Thanks to Uncle Sam, seniors' reverse mortgages are getting a facelift.
Reverse mortgages grew in popularity earlier this year, as American seniors turned to them to access more cash for retirement. But growth is slowing and the federal government is out to trigger more demand. To make things easier, the Federal Housing Administration is out with a new program that lowers upfront costs on reverse mortgage products.
That could help boost the number of reverse mortgages, which suffered a monthly reverse last July despite a year-long rise in activity. The FHA reports that the number of reverse mortgage applications slid in July by 1.4% (at 8,961 properties). The FHA says that it’s the first decline in reverse mortgage applications after five months of growth. Even so, reverse mortgage activity is down 40% on a year-to-year basis through the first half of 2010.
The tack the FHA is taking to rejuvenate interest in reverse mortgages is through lower initial payments — a big problem for senior homeowners who may want a reverse mortgage, but don’t have the upfront cash to get the process rolling.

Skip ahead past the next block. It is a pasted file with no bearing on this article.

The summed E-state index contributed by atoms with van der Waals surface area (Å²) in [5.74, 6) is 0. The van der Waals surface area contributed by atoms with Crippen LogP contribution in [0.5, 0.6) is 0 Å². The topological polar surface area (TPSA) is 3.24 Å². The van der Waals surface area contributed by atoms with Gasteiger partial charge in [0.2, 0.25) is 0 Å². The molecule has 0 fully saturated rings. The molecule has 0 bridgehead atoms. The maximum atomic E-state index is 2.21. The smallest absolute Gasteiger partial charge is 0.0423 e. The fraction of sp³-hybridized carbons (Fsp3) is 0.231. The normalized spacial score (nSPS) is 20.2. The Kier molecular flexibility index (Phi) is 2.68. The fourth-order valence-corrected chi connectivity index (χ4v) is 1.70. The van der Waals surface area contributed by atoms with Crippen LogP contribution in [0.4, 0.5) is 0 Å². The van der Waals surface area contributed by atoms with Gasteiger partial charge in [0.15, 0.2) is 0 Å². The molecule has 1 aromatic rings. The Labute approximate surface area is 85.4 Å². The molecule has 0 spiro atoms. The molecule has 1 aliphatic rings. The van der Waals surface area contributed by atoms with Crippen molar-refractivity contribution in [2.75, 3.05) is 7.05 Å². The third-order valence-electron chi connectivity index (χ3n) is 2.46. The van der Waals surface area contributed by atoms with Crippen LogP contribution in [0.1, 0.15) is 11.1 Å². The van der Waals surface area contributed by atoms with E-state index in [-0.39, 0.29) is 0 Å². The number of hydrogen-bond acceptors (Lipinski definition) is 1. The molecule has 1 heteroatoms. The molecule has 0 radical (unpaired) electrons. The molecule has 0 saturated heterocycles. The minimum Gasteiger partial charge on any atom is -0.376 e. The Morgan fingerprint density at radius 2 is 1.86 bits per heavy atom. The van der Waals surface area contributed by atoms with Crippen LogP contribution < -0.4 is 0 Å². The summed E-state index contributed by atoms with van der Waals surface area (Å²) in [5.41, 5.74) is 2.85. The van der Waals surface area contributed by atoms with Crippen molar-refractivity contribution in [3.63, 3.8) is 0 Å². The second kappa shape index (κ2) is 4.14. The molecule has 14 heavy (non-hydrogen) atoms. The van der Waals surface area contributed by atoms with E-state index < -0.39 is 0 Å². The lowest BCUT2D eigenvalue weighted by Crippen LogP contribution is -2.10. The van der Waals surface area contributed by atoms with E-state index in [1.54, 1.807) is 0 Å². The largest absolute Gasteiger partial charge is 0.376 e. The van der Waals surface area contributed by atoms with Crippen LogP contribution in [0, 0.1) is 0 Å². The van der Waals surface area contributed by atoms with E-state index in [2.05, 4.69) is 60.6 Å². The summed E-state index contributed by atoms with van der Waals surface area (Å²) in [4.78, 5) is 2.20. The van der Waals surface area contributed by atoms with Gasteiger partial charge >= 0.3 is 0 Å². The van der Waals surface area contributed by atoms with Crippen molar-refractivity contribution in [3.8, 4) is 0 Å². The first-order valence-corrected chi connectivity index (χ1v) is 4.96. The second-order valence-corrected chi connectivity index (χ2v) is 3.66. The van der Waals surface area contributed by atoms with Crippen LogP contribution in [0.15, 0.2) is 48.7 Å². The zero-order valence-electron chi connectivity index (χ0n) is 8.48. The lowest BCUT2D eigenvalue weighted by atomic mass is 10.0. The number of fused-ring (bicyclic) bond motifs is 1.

According to the FHA, the new program, called HECM Saver — named after its Home Equity Conversion Mortgage reverse mortgage product - is scheduled for October 2010. The new version will feature a low cost reverse mortgage product insured by the FHA, and one with a much lower upfront insurance premium than the current version HECM offering.
The FHA describes HECM as a basic reverse mortgage loan that is backed by the federal government and designed to give senior homeowners access to cash that can cover the gaps in their personal living expenses. The money borrowed isn’t due until borrower either sells the home, passes away, or otherwise permanently departs the home. The HECM does have an insurance twist — if the money due upon settlement of the loan exceeds the value of the home, the FHA insurance will make up the difference.
The HECM Saver offers an additional wrinkle. Currently, the standard HECM requires a 2% upfront Mortgage Insurance Premium that reverse mortgage customers must pay out of pocket. The new HECM Saver lowers that premium to 0.01%, giving senior homeowners with lower incomes an easier gateway into the reverse mortgage market. The FHA will reduce its risk liability on the loans by cutting the total amount of cash a reverse mortgage customer can borrow via HECM Saver by anywhere from 10% to 18%.
Further details on the lower-cost HECM will be available by Sept. 14, when the FHA plans to issue more specific guidelines. The FHA says the new HECM Saver will have a 1.25% annual insurance payment based on the total amount of the cash borrowed by a reverse mortgage customer.
By offering more consumers a lower-cost path into the reverse mortgage market, the FHA hopes to pick up demand. As usual, consumers will have the last word.
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